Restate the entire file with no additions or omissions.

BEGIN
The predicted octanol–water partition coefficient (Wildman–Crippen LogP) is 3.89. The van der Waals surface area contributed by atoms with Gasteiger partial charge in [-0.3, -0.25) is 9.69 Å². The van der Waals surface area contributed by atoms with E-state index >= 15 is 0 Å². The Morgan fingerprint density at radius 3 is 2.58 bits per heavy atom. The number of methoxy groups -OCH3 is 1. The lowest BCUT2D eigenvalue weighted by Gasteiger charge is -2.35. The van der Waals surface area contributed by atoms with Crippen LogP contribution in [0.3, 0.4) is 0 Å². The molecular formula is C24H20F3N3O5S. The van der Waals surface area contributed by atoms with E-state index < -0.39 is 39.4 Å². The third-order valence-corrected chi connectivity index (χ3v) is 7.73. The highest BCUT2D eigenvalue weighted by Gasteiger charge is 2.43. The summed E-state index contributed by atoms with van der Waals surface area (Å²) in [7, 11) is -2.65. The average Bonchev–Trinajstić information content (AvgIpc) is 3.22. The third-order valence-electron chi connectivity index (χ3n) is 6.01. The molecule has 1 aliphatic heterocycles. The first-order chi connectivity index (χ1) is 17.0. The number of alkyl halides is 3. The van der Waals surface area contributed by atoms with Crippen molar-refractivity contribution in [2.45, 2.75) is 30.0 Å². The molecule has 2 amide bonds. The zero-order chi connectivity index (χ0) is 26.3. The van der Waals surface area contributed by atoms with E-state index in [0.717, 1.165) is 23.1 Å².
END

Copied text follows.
The predicted octanol–water partition coefficient (Wildman–Crippen LogP) is 3.89. The van der Waals surface area contributed by atoms with Gasteiger partial charge in [-0.3, -0.25) is 9.69 Å². The van der Waals surface area contributed by atoms with E-state index >= 15 is 0 Å². The Morgan fingerprint density at radius 3 is 2.58 bits per heavy atom. The number of methoxy groups -OCH3 is 1. The lowest BCUT2D eigenvalue weighted by Gasteiger charge is -2.35. The van der Waals surface area contributed by atoms with Crippen LogP contribution in [0.3, 0.4) is 0 Å². The molecular formula is C24H20F3N3O5S. The van der Waals surface area contributed by atoms with E-state index < -0.39 is 39.4 Å². The third-order valence-corrected chi connectivity index (χ3v) is 7.73. The highest BCUT2D eigenvalue weighted by Gasteiger charge is 2.43. The summed E-state index contributed by atoms with van der Waals surface area (Å²) in [7, 11) is -2.65. The average Bonchev–Trinajstić information content (AvgIpc) is 3.22. The third-order valence-electron chi connectivity index (χ3n) is 6.01. The molecule has 1 aliphatic heterocycles. The first-order chi connectivity index (χ1) is 17.0. The number of alkyl halides is 3. The van der Waals surface area contributed by atoms with Crippen molar-refractivity contribution in [2.45, 2.75) is 30.0 Å². The molecule has 2 amide bonds. The zero-order chi connectivity index (χ0) is 26.3. The van der Waals surface area contributed by atoms with E-state index in [0.717, 1.165) is 23.1 Å².